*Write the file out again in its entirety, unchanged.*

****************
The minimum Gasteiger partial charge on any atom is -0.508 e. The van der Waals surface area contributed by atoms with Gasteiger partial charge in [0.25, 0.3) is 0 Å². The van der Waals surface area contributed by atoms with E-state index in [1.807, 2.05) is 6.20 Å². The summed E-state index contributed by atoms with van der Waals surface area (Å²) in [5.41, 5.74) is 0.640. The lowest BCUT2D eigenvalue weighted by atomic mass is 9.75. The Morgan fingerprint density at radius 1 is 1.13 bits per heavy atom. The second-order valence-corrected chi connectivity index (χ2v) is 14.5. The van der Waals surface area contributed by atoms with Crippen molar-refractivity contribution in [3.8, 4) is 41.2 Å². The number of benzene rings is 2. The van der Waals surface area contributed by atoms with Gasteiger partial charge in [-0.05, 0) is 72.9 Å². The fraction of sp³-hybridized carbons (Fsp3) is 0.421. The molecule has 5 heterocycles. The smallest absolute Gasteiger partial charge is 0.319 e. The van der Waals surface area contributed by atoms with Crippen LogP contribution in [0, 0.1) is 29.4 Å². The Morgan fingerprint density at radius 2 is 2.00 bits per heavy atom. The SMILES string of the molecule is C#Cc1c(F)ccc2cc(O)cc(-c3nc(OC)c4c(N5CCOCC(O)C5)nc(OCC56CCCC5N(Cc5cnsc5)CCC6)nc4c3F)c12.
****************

The minimum Gasteiger partial charge on any atom is -0.508 e. The van der Waals surface area contributed by atoms with Gasteiger partial charge in [0.25, 0.3) is 0 Å². The van der Waals surface area contributed by atoms with E-state index in [1.807, 2.05) is 6.20 Å². The summed E-state index contributed by atoms with van der Waals surface area (Å²) in [5.41, 5.74) is 0.640. The lowest BCUT2D eigenvalue weighted by atomic mass is 9.75. The Morgan fingerprint density at radius 1 is 1.13 bits per heavy atom. The second-order valence-corrected chi connectivity index (χ2v) is 14.5. The van der Waals surface area contributed by atoms with Crippen molar-refractivity contribution in [3.8, 4) is 41.2 Å². The number of benzene rings is 2. The van der Waals surface area contributed by atoms with Gasteiger partial charge in [-0.05, 0) is 72.9 Å². The fraction of sp³-hybridized carbons (Fsp3) is 0.421. The molecule has 5 heterocycles. The smallest absolute Gasteiger partial charge is 0.319 e. The van der Waals surface area contributed by atoms with Crippen LogP contribution in [0, 0.1) is 29.4 Å². The Morgan fingerprint density at radius 2 is 2.00 bits per heavy atom. The SMILES string of the molecule is C#Cc1c(F)ccc2cc(O)cc(-c3nc(OC)c4c(N5CCOCC(O)C5)nc(OCC56CCCC5N(Cc5cnsc5)CCC6)nc4c3F)c12.